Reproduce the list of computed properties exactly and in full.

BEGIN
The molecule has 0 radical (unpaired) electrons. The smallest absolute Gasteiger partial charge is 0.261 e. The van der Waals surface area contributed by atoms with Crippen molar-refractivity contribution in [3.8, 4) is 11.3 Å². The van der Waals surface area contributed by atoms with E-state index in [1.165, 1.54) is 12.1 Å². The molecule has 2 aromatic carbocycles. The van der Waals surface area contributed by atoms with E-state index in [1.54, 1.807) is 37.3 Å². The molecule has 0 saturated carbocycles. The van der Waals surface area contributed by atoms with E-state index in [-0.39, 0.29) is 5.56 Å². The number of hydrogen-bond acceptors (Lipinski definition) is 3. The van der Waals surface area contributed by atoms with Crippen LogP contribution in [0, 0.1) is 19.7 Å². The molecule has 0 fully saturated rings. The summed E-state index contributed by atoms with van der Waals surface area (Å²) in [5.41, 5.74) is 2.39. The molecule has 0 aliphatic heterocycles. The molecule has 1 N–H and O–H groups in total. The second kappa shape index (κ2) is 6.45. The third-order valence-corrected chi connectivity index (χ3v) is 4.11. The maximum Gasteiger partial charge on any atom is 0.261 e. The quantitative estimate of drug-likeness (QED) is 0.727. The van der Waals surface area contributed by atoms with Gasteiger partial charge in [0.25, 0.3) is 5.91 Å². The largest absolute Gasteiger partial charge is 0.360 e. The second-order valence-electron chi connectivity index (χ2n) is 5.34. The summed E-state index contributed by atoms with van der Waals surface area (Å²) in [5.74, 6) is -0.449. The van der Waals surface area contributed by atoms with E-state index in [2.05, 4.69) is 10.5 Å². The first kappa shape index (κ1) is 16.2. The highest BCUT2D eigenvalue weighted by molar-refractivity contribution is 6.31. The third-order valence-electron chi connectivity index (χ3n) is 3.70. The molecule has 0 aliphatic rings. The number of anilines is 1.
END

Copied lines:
The molecule has 0 radical (unpaired) electrons. The smallest absolute Gasteiger partial charge is 0.261 e. The van der Waals surface area contributed by atoms with Crippen molar-refractivity contribution in [3.8, 4) is 11.3 Å². The van der Waals surface area contributed by atoms with E-state index in [1.165, 1.54) is 12.1 Å². The molecule has 2 aromatic carbocycles. The van der Waals surface area contributed by atoms with E-state index in [1.54, 1.807) is 37.3 Å². The molecule has 0 saturated carbocycles. The van der Waals surface area contributed by atoms with E-state index in [-0.39, 0.29) is 5.56 Å². The number of hydrogen-bond acceptors (Lipinski definition) is 3. The van der Waals surface area contributed by atoms with Crippen LogP contribution in [0, 0.1) is 19.7 Å². The molecule has 0 fully saturated rings. The summed E-state index contributed by atoms with van der Waals surface area (Å²) in [5.41, 5.74) is 2.39. The molecule has 0 aliphatic heterocycles. The molecule has 1 N–H and O–H groups in total. The second kappa shape index (κ2) is 6.45. The third-order valence-corrected chi connectivity index (χ3v) is 4.11. The maximum Gasteiger partial charge on any atom is 0.261 e. The quantitative estimate of drug-likeness (QED) is 0.727. The van der Waals surface area contributed by atoms with Gasteiger partial charge in [0.25, 0.3) is 5.91 Å². The largest absolute Gasteiger partial charge is 0.360 e. The second-order valence-electron chi connectivity index (χ2n) is 5.34. The summed E-state index contributed by atoms with van der Waals surface area (Å²) in [5.74, 6) is -0.449. The van der Waals surface area contributed by atoms with E-state index in [2.05, 4.69) is 10.5 Å². The first kappa shape index (κ1) is 16.2. The highest BCUT2D eigenvalue weighted by molar-refractivity contribution is 6.31. The third-order valence-electron chi connectivity index (χ3n) is 3.70. The molecule has 0 aliphatic rings. The number of anilines is 1.